What our URL should look like now:
https://graph.facebook.com/v8.0/ads_archive?ad_reached_countries=['US', 'IN', 'BR']
B) Search terms or Page IDs. The Ads API also requires you to specify either the
search_term parameter, or the
search_term works like a normal search with spaces working like ANDs.
search_page_ids requires you find the ID of a Page whose ads you want to see. To find it, you can search the Ads Library here for the name of a page you’re interested in, click on the page, and see the page ID in the URL (where it says
view_all_page_id=<ID>). To specify multiple IDs, we need to use a list with square brackets again. Make sure to add an
& between parameters.
Now our URL should look like this:
https://graph.facebook.com/v8.0/ads_archive?ad_reached_countries=['US', 'IN', 'BR']&search_page_ids=[338109312883186,300653326696613] (or using
search_terms instead of
C) Other parameters: In addition to the above, you can specify a few additional criteria, shown below. The parameter name is shown on the left with valid arguments (either enumerated or their type) below.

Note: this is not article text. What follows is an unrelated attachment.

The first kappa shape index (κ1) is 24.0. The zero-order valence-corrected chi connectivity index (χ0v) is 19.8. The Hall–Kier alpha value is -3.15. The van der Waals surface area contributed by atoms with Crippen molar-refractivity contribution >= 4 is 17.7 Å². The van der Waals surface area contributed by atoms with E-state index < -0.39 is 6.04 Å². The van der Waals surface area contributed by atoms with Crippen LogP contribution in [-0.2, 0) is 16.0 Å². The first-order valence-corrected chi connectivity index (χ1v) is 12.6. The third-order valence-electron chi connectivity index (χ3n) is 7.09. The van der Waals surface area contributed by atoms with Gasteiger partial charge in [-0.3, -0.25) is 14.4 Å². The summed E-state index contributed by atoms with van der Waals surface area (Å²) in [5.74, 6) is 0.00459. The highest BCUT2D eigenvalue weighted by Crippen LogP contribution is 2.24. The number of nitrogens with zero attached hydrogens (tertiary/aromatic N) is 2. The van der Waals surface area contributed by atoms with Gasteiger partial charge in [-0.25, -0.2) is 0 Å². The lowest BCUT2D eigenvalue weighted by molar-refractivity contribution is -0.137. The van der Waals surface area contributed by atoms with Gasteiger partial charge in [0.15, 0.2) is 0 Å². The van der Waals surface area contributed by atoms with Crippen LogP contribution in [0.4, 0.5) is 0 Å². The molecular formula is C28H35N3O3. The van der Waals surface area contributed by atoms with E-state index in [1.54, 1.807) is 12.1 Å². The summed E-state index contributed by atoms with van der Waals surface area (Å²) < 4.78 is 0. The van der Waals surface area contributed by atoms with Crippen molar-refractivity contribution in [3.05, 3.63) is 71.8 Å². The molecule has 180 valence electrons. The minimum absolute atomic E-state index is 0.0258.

It’s also useful to test your criteria with the ads tool to see if your criteria work as expected. You can just add the parameter names to the URL for the ads tool, and see if you’re getting the kinds of ads you were hoping for.
D) Response fields
A lot of information is available on each ad, but only some of it is shown by default. Take a look at the information we can get on each ad below:
To get a set of response fields different from the default ones, use the parameter
fields with a list in single-quotes:
fields=[‘impressions’, ‘id’, ‘region_distribution’]. To make the map visualization we want, make sure to include
'impressions' in addition to the other fields you want.
Now, the URL should look like this: